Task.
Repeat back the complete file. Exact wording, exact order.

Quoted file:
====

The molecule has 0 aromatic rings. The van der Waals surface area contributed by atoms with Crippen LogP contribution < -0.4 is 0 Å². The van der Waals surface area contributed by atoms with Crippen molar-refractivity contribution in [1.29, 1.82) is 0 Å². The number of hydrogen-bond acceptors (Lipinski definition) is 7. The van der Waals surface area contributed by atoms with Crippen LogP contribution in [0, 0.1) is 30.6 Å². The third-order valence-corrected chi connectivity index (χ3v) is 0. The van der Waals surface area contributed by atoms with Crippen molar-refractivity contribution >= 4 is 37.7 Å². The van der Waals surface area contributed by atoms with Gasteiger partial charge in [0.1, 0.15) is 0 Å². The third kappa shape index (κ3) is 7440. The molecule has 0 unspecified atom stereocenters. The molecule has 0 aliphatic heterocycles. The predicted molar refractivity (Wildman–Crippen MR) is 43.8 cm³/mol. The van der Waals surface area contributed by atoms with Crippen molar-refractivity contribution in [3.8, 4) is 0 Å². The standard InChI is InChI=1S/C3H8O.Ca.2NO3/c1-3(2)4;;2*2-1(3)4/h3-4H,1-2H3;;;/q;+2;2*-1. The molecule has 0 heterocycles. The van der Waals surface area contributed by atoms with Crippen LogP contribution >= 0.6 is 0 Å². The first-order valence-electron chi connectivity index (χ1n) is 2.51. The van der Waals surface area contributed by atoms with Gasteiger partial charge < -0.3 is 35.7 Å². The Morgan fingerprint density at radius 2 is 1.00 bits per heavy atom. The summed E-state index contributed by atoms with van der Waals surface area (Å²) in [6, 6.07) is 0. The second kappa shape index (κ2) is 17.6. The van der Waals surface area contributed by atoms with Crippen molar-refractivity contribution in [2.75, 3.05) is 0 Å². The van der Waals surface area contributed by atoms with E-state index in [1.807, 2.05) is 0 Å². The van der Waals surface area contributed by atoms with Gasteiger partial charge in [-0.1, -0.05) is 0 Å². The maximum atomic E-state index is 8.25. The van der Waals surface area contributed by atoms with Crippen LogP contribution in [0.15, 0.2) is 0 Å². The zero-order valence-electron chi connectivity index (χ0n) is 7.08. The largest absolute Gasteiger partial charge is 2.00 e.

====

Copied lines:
The molecule has 0 aromatic rings. The van der Waals surface area contributed by atoms with Crippen LogP contribution < -0.4 is 0 Å². The van der Waals surface area contributed by atoms with Crippen molar-refractivity contribution in [1.29, 1.82) is 0 Å². The number of hydrogen-bond acceptors (Lipinski definition) is 7. The van der Waals surface area contributed by atoms with Crippen LogP contribution in [0, 0.1) is 30.6 Å². The third-order valence-corrected chi connectivity index (χ3v) is 0. The van der Waals surface area contributed by atoms with Crippen molar-refractivity contribution >= 4 is 37.7 Å². The van der Waals surface area contributed by atoms with Gasteiger partial charge in [0.1, 0.15) is 0 Å². The third kappa shape index (κ3) is 7440. The molecule has 0 unspecified atom stereocenters. The molecule has 0 aliphatic heterocycles. The predicted molar refractivity (Wildman–Crippen MR) is 43.8 cm³/mol. The van der Waals surface area contributed by atoms with Crippen molar-refractivity contribution in [3.8, 4) is 0 Å². The standard InChI is InChI=1S/C3H8O.Ca.2NO3/c1-3(2)4;;2*2-1(3)4/h3-4H,1-2H3;;;/q;+2;2*-1. The molecule has 0 heterocycles. The van der Waals surface area contributed by atoms with Crippen LogP contribution >= 0.6 is 0 Å². The first-order valence-electron chi connectivity index (χ1n) is 2.51. The van der Waals surface area contributed by atoms with Gasteiger partial charge < -0.3 is 35.7 Å². The Morgan fingerprint density at radius 2 is 1.00 bits per heavy atom. The summed E-state index contributed by atoms with van der Waals surface area (Å²) in [6, 6.07) is 0. The second kappa shape index (κ2) is 17.6. The van der Waals surface area contributed by atoms with Crippen molar-refractivity contribution in [2.75, 3.05) is 0 Å². The van der Waals surface area contributed by atoms with E-state index in [1.807, 2.05) is 0 Å². The van der Waals surface area contributed by atoms with Gasteiger partial charge in [-0.1, -0.05) is 0 Å². The maximum atomic E-state index is 8.25. The van der Waals surface area contributed by atoms with Crippen LogP contribution in [0.15, 0.2) is 0 Å². The zero-order valence-electron chi connectivity index (χ0n) is 7.08. The largest absolute Gasteiger partial charge is 2.00 e.